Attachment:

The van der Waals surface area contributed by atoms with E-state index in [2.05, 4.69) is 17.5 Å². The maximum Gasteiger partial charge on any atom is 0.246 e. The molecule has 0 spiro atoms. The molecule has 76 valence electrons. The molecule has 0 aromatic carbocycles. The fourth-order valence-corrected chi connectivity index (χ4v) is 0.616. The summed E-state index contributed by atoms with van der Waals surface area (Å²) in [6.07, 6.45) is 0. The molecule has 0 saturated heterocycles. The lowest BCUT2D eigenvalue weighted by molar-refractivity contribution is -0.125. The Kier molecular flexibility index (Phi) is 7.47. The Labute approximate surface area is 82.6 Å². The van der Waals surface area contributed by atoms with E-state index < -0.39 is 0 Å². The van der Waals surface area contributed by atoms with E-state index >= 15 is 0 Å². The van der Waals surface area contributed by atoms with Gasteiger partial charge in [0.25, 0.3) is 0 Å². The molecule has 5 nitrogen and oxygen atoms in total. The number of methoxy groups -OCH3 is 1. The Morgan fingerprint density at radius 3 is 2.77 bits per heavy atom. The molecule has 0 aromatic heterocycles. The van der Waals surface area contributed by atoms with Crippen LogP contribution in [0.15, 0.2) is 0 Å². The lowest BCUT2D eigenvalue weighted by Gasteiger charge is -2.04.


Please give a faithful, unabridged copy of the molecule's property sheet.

The van der Waals surface area contributed by atoms with E-state index in [2.05, 4.69) is 17.5 Å². The maximum Gasteiger partial charge on any atom is 0.246 e. The molecule has 0 spiro atoms. The molecule has 76 valence electrons. The molecule has 0 aromatic carbocycles. The fourth-order valence-corrected chi connectivity index (χ4v) is 0.616. The summed E-state index contributed by atoms with van der Waals surface area (Å²) in [6.07, 6.45) is 0. The molecule has 0 saturated heterocycles. The lowest BCUT2D eigenvalue weighted by molar-refractivity contribution is -0.125. The Kier molecular flexibility index (Phi) is 7.47. The Labute approximate surface area is 82.6 Å². The van der Waals surface area contributed by atoms with E-state index < -0.39 is 0 Å². The van der Waals surface area contributed by atoms with E-state index >= 15 is 0 Å². The van der Waals surface area contributed by atoms with Gasteiger partial charge in [0.25, 0.3) is 0 Å². The molecule has 5 nitrogen and oxygen atoms in total. The number of methoxy groups -OCH3 is 1. The Morgan fingerprint density at radius 3 is 2.77 bits per heavy atom. The molecule has 0 aromatic heterocycles. The van der Waals surface area contributed by atoms with Crippen LogP contribution in [0.15, 0.2) is 0 Å². The lowest BCUT2D eigenvalue weighted by Gasteiger charge is -2.04.